Former SESYNC postdocs Phillip Staniczenko and Lorien Jasny recently led a new online version of their SESYNC short course Introduction to Social and Ecological Network Analysis. Combining approaches from both the social and natural sciences, the returning course aimed to inform new strategies for studying socio-environmental systems using network analysis, which focuses on the relationships among entities to explain emergent properties of complex systems. Having taught the course in the past in-person at SESYNC, Staniczenko and Jasny reconfigured the course this year, so it could be taught online due to COVID-19.
Staniczenko, now an Assistant Professor of Biology at Brooklyn College, City University of New York, said that while about half of this year’s participants were trained in the social sciences and the other half were trained in the natural sciences, all had a common interest in using networks analysis to address pressing socio-environmental questions.
The short course’s participants represented a wide range of experiences and research interests. In fact, Staniczenko said this year’s group of 16 participants included graduate students, postdocs, faculty, and research scientists, hailing from around the globe, including the United States, the United Kingdom, Canada, Germany, Brazil, and South Africa.
Using Network Analysis to Support an Array of Research
Due to the attendees’ wide range of areas of research, Staniczenko and Jasny, now a Lecturer in Politics at the University of Exeter, said the course saw participants analyzing networks that were as diverse as Twitter networks of the U.S. seed supply system, organizational networks of individuals and organizations involved with the Arctic Research Consortium, and information networks of artisanal fishers in Rondevlei Nature Reserve, near Cape Town. Such diversity in the participants’ topics demonstrated the wide applicability of networks analysis to various disciplines in both the social and natural sciences.
Below, a few participants share what they learned from the short course and how they plan to apply networks analysis to their own research in the future.
Mohlamatsane Mokhatla, Scientist, South African National Parks
Mohlamatsane Mokhatla’s research focuses on the conservation of Marine Protected Areas (MPAs) as social-ecological systems. Mokhatla shared that he hoped to use network analysis to better understand how information flows throughout the informal fishing system, comprising about 19 villages, in the Tsitsikamma MPA in South Africa.
“Understanding how information flows in these communities will go a long way in assisting us to manage the system as a social ecological system that MPAs are known for,” Mokhatla said. He hoped this analysis would lend insight into how his team could improve the efficiency of how information is disseminated, the management of the fishery, and the effectiveness of communication that could impact the fishermen’s behavior.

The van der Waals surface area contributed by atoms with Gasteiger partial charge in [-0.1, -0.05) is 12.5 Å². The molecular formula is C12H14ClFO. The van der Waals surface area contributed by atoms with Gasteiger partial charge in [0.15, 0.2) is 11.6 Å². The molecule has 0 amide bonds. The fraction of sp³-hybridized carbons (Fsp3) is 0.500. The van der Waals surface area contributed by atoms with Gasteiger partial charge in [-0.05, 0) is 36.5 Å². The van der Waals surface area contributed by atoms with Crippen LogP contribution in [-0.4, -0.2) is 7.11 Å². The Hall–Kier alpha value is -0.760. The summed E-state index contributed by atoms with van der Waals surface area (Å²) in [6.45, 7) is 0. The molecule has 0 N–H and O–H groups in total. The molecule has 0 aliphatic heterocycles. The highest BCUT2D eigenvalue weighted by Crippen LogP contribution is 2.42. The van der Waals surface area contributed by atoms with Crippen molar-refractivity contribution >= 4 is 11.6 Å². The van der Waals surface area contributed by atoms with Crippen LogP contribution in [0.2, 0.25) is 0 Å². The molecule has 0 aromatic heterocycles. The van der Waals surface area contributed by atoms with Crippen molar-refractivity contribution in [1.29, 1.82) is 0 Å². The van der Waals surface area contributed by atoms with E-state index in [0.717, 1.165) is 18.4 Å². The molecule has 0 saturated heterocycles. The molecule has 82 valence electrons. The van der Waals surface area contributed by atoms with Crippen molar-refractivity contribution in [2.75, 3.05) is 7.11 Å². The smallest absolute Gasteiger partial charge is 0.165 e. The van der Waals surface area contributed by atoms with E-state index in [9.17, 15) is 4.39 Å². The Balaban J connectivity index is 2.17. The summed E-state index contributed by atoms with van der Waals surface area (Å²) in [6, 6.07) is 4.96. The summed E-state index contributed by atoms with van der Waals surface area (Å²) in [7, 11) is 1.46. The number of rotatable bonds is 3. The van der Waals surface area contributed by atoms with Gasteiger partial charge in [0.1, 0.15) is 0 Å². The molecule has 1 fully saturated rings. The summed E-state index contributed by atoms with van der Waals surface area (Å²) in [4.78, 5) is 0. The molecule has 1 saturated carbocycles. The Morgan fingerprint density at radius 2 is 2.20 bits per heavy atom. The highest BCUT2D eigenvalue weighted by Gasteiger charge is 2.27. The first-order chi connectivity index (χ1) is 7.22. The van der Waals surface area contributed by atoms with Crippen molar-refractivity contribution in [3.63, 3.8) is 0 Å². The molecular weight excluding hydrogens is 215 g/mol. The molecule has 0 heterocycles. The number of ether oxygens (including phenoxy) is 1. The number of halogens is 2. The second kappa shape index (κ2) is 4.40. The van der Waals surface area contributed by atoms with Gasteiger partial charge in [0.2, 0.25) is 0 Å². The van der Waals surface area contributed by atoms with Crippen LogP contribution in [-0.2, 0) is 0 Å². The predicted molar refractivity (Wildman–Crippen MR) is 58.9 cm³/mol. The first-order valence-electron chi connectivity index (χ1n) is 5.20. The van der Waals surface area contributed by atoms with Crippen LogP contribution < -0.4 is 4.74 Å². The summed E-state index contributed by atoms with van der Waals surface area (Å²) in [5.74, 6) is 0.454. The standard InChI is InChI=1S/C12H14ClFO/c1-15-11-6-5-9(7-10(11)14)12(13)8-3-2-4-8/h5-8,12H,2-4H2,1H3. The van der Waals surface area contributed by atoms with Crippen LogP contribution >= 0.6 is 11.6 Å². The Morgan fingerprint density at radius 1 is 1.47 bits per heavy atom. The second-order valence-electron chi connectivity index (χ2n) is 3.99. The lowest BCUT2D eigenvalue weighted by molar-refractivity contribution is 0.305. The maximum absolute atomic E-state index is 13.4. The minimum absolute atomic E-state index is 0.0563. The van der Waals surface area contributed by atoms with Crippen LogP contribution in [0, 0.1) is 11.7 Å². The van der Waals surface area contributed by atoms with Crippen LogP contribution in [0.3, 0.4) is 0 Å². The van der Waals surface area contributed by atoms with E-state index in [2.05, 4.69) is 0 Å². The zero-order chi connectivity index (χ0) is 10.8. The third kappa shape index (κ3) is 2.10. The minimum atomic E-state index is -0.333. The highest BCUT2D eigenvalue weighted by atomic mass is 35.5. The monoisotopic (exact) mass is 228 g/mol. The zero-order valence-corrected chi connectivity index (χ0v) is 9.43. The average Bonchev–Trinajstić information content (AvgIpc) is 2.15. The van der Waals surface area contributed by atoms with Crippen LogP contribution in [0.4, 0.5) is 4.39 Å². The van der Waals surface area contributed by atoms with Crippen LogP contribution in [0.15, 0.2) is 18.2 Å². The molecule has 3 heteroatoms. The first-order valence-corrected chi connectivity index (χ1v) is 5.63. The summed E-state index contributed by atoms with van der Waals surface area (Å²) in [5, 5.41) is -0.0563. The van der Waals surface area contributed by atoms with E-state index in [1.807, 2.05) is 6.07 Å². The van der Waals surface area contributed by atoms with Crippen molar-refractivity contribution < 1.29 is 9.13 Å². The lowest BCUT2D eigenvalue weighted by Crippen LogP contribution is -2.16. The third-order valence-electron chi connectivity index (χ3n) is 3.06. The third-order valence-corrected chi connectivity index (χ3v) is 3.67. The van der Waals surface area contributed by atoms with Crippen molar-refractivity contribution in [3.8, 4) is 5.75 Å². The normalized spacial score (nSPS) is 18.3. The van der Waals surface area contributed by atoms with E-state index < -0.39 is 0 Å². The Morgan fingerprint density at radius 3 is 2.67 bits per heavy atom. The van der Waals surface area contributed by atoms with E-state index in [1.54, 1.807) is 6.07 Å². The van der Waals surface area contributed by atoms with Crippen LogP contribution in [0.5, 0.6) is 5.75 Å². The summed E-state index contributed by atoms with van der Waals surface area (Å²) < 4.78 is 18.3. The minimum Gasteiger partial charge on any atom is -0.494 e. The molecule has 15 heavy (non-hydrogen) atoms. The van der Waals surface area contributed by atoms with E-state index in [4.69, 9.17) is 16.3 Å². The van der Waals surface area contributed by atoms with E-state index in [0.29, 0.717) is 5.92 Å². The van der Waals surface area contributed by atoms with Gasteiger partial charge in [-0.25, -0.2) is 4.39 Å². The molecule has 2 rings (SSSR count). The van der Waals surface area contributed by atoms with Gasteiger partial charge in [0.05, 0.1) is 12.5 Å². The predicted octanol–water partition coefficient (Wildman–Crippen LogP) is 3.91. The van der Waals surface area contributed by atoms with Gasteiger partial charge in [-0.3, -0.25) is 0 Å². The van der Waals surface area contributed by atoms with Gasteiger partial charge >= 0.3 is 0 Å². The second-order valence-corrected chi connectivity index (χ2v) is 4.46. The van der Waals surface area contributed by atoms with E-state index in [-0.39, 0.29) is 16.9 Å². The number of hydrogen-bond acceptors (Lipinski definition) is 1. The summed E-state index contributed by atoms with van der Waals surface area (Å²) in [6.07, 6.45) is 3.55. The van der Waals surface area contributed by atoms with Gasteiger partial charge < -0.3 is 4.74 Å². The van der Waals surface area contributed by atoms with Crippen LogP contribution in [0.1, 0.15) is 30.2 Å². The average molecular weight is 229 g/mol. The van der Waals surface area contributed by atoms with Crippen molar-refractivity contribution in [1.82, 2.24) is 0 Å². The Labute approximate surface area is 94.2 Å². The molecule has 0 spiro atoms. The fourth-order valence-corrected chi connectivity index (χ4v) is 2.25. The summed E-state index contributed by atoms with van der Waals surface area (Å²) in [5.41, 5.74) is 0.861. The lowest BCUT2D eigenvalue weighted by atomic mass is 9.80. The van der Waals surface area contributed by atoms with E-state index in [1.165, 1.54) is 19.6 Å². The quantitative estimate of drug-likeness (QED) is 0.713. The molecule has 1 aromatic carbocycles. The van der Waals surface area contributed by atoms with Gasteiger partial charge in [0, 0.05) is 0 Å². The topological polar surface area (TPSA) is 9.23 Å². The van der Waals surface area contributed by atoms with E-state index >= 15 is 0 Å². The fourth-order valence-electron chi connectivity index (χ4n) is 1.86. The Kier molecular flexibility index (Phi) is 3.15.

Mokhatla shared that “Exposure was the key for the week—exposure to exciting developments occurring in the network analysis space and the idea that one could analyze data in both the social and ecological space using Bayesian networks. I was also interested in the analysis of longitudinal network data. Very exiting!”
Liza Wood, PhD Student Ecology, University of California, Davis
PhD student Liza Wood attended the short course to aid in in her research, which she describes as being at the junction of agroecology and agri-environmental governance. In her research, Wood said she examines questions about how to manage environmental resources related to the food system. “For example, I work on issues such as the effectiveness of information-based policy tools for reducing non-point source pollution, and seed system governance for climate change adaptation,” she said.
Since social capital and information networks are key drivers of human decision-making, Wood said she felt that network analysis would be a useful tool for looking at governance, particularly since her research investigates how information networks influence the approaches taken to manage adaptations to climate within the U.S. seed system. Looking forward, the tool would also be helpful as Wood said she plans to gather data on germplasm exchange networks between the U.S. private and public sectors. She hopes to use the information to find solutions for how to increase the sectors’ capacity to adjust to climate change.
Following the course, Wood said “I feel more confident in the language and reasoning of permutation testing, and how we use simulated random networks to establish a baseline against which to compare our networks. While there is still much to learn, this advanced by network understanding to the next level.”